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Veritas Plow Plane

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Forum topic by Straightbowed posted 703 days ago 2223 views 0 times favorited 15 replies Add to Favorites Watch
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Straightbowed

717 posts in 924 days


703 days ago

Just a question I just ordered tha plow plane and waiting for it to come in, is there any tips on using this plane such as begining maybe with some touchup honing or of that sort??

Steve

-- Stevo, work in tha city woodshop in the country


15 replies so far

View Smitty_Cabinetshop's profile

Smitty_Cabinetshop

9761 posts in 1244 days


#1 posted 703 days ago

I don’t have a Veritas plane but have heard countless times, and without exception, that they’re ready to go out of the box. Fettling you will have to do (set the fence, depth adjustment, etc.), but that’s with any plane. Enjoy it, I’d love to run one through it’s paces someday!

-- Don't anthropomorphize your handplanes. They hate it when you do that. -- OldTools Archive

View tirebob's profile

tirebob

123 posts in 1480 days


#2 posted 703 days ago

I have one and it is an exceptional tool. You can use it out of the box but the blades will benefit from a bit of final honing. Practice using it a bit in some scrap to get the feel for it. Avoid taking just one long cut across the entire length of your board for the first few passes. Start near the end and take small strokes working your way back until you are taking full length strokes. That way the groove will guide the plane a little better and you avoid tearout. Also, the post on the depth stop is pretty slick and can move while working. I found mine benefited greatly from a slight roughing with sandpaper. No issues now…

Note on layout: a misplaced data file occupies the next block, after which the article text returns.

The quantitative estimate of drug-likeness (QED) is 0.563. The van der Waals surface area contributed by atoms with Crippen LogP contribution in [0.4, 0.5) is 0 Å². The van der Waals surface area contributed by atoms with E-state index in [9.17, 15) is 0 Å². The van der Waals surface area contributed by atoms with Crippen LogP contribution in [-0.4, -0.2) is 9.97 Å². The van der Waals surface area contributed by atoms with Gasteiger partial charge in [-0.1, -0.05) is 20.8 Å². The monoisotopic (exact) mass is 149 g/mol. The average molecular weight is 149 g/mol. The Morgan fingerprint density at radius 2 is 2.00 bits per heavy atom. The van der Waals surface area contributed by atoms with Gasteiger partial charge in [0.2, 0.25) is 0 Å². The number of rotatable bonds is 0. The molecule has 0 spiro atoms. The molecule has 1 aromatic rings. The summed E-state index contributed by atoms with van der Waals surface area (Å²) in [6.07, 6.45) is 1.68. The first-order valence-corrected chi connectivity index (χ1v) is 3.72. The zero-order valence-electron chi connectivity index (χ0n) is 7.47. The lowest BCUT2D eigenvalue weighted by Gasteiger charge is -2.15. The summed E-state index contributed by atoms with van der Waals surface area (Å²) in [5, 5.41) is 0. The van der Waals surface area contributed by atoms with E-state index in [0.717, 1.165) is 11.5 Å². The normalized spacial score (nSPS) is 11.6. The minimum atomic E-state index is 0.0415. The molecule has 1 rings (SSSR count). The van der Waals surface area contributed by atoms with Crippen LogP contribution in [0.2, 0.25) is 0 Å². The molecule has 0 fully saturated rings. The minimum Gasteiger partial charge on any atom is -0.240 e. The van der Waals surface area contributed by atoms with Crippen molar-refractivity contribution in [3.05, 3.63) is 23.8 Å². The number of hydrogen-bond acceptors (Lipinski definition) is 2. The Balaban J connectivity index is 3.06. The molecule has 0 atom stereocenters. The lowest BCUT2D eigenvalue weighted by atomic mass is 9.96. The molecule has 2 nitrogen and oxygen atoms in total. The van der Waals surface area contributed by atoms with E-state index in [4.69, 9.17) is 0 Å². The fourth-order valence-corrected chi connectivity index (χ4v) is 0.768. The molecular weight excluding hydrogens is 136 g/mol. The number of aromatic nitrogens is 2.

Did you get the T&G conversion kit as well? I have and have played with a bit but have yet to use it in a project. It will have a wee bit more of a learning curve, but those that use it seem to really like it!

View lysdexic's profile

lysdexic

4789 posts in 1249 days


#3 posted 703 days ago

Steve,
I have several Veritas planes and Smitty is right. They are ready to go out of the box. Still, every iron could use a little polish.

-- It isn't the mountains ahead to climb that wear you out; it's the pebble in your shoe. - Muhammad Ali

View Purrmaster's profile

Purrmaster

777 posts in 719 days


#4 posted 703 days ago

My Veritas jack plane iron did need some honing out of the box. But not much. And the back was flat as a pancake so I never needed to fiddle with that. I’m hoping to get one of their block or shoulder planes soon.

View Straightbowed's profile

Straightbowed

717 posts in 924 days


#5 posted 702 days ago

thank you very much for the info when I get tha plow I will update you guys and see whats goin on.

steve

-- Stevo, work in tha city woodshop in the country

View racerglen's profile

racerglen

2293 posts in 1406 days


#6 posted 702 days ago

I’m with the rest of the gang, have several of their planes, most got a tryout with
the shipping goop only just wiped off, ready to go as was..but like Scott says a little polish helps even the best.

-- Glen, Vernon B.C. Canada

View Bertha's profile

Bertha

12951 posts in 1319 days


#7 posted 702 days ago

I’ve got that plow in my cart b/c I’ve heard so many nice things about it; and I can’t find a Record 44. I know Lysdexic uses his a lot and the results are spectacular. I bet all you’ll have to do is polish the back. My LN blades often show up with a surprising amount of mill marks.

-- My dad and I built a 65 chev pick up.I killed trannys in that thing for some reason-Hog

View Sylvain's profile

Sylvain

542 posts in 1125 days


#8 posted 702 days ago

There is a review here :
http://www.cornishworkshop.co.uk/smallplow.html
”[The cutters]They differ from the normal run of plough and combi cutters in having square sides, rather than relieved like Stanleys, Records etc,and I was surprised to find how much of a difference that made. I was more conscious of binding in deeper grooves and on the return stroke the action felt rather jerky and disjointed as, presumably, the back edges of the cutter resisted the backwards motion ”

To alleviate the problem, see Paul sellers recommendation on:
http://paulsellers.com/2012/09/buying-good-tools-cheap-6/